In one such appeal in January, a former finance executive was fighting his ex-employer over just Dh25,209 ($6,853, £4,825) of disputed severance pay. Mark Beer, DIFC court registrar, insists the court can handle the workload but admits he hopes the "vast majority" of disputes will be resolved before reaching that stage.
Many more disputes are expected, especially involving western expatriates who took high-paying jobs in Dubai when demand was high but now find their positions under threat.
As the Dubai International Finance Centre blossomed from 2005, hundreds of companies used it as a regional launch pad and went on a hiring spree, scooping up experienced and novice bankers alike.
But regional equity markets have fallen with the oil price, corporate finance and debt are dormant, and restructuring work has proved more modest than bankers hoped. Now, at international names such as Morgan Stanley and Credit Suisse and local powerhouses such as Shuaa Capital and Mashreq, headcounts are dropping.
"During the speculative boom, a lot of people who were wholly unemployable in London found their way out here. And they have been found wanting," says one recruitment consultant.
At Dubai Properties, a large developer owned by the ruler Sheikh Mohammed, a handful of employees are in dispute with the company after they were asked to leave without severance pay late last year. The company, which is about to hand over another major residential complex in Business Bay, says those affected have been well looked after, and offered extended residence visas so they can seek other jobs and avoid disrupting their children's education.
The ex-employees, who want to remain anonymous as some have yet to settle with the company, say their legal advice is that any employee facing "arbitrary dismissal not linked to performance", such as redundancy, is entitled to between one and three months' severance pay, on top of any salary covering their notice periods. But they see little point in pursuing legal action over the relatively modest sums involved.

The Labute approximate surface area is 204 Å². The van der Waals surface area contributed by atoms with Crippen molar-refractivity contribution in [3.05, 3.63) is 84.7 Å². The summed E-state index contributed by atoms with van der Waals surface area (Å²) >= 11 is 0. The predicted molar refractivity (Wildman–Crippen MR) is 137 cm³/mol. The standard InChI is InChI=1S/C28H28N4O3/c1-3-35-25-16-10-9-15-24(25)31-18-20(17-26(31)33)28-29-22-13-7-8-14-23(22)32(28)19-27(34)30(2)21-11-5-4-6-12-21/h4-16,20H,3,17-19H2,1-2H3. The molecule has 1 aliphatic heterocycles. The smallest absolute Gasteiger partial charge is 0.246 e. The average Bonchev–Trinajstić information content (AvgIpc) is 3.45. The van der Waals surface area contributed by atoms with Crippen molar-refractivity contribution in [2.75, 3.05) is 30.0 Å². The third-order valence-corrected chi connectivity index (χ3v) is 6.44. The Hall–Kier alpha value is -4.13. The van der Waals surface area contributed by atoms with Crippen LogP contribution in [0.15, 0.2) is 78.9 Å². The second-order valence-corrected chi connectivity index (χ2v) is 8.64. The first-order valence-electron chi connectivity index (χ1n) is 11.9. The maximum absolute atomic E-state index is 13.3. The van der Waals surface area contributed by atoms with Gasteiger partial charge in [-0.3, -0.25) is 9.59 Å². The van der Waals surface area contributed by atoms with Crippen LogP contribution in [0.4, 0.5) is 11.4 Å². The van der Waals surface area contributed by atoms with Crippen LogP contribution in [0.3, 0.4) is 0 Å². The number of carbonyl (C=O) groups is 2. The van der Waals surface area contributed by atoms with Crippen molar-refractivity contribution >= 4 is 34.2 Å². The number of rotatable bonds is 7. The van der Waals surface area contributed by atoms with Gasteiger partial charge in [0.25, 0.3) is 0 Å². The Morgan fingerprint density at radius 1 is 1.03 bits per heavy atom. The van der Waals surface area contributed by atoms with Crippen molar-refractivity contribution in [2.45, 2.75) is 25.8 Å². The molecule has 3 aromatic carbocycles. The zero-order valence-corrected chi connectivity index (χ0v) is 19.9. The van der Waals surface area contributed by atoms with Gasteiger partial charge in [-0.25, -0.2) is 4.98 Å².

Not all those made redundant are heading home. According to Peter Henry, a Dubai-based partner for headhunters Whitehead Mann, opportunities remain elsewherein the region, especially in the risk functions of banks and conglomerates.
"If you look beyond Dubai, it is more positive: Abu Dhabi, Doha and to a certain extent in Bahrain," he says. "Saudi is also a very active market, where they are expanding businesses and international joint ventures are going ahead and we see a need for senior talent." Nevertheless, Dubai's lifestyle continues to make it the most attractive Gulf posting.
Others are prepared to wait for things to improve. Last year, Dubai hired Richard Attias, husband of Nicholas Sarkozy's ex-wife Cecilia, to promote the city through an events company focusing on sports and culture. But corporate sponsorship evaporated, leaving the former Publicis executive an obvious target for the ongoing cost-cutting regime across Dubai Inc.
His role was reduced from chief executive to adviser on a couple of low-key events. Nevertheless, Mr Attias says: "I reactivated my consultancy and put the headquarters in Dubai. I am very confident that the region and Dubai will soon be back on the front page,"
More fortunate still is Andy Blair (pictured), a construction project manager who achieved overnight fame when he scrawled his telephone number on his Porsche after being made redundant in January. Intense media interest -- not to mention the wide dissemination of his contact details -- allowed him to avoid the well-trodden path to Abu Dhabi or across the Gulf to Qatar. He has landed a job with a food and beverage consultancy. "People were talking about Doha or Bahrain but I'd rather poke my eyes out," says the 28-year-old Scot.
Additional reporting by Michael Peel.
Copyright: The Financial Times Limited 2009